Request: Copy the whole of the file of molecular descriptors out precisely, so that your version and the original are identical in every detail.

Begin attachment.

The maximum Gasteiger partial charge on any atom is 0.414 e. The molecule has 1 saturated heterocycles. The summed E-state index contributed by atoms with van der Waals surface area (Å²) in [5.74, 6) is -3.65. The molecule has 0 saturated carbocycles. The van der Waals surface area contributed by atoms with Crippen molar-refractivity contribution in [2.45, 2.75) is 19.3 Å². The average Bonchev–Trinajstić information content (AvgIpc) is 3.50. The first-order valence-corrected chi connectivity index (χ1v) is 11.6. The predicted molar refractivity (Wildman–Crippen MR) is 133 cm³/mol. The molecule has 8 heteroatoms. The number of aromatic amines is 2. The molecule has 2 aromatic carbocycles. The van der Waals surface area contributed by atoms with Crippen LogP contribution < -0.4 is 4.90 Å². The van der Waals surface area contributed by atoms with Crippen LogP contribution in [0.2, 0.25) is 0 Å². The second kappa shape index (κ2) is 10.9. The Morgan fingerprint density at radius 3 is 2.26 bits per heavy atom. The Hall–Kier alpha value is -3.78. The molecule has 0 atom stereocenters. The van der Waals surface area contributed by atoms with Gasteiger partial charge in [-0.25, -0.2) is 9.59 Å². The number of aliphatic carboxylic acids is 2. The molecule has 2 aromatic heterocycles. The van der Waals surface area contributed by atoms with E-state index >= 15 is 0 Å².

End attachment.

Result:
The maximum Gasteiger partial charge on any atom is 0.414 e. The molecule has 1 saturated heterocycles. The summed E-state index contributed by atoms with van der Waals surface area (Å²) in [5.74, 6) is -3.65. The molecule has 0 saturated carbocycles. The van der Waals surface area contributed by atoms with Crippen molar-refractivity contribution in [2.45, 2.75) is 19.3 Å². The average Bonchev–Trinajstić information content (AvgIpc) is 3.50. The first-order valence-corrected chi connectivity index (χ1v) is 11.6. The predicted molar refractivity (Wildman–Crippen MR) is 133 cm³/mol. The molecule has 8 heteroatoms. The number of aromatic amines is 2. The molecule has 2 aromatic carbocycles. The van der Waals surface area contributed by atoms with Crippen LogP contribution < -0.4 is 4.90 Å². The van der Waals surface area contributed by atoms with Crippen LogP contribution in [0.2, 0.25) is 0 Å². The second kappa shape index (κ2) is 10.9. The Morgan fingerprint density at radius 3 is 2.26 bits per heavy atom. The Hall–Kier alpha value is -3.78. The molecule has 0 atom stereocenters. The van der Waals surface area contributed by atoms with Gasteiger partial charge in [-0.25, -0.2) is 9.59 Å². The number of aliphatic carboxylic acids is 2. The molecule has 2 aromatic heterocycles. The van der Waals surface area contributed by atoms with E-state index >= 15 is 0 Å².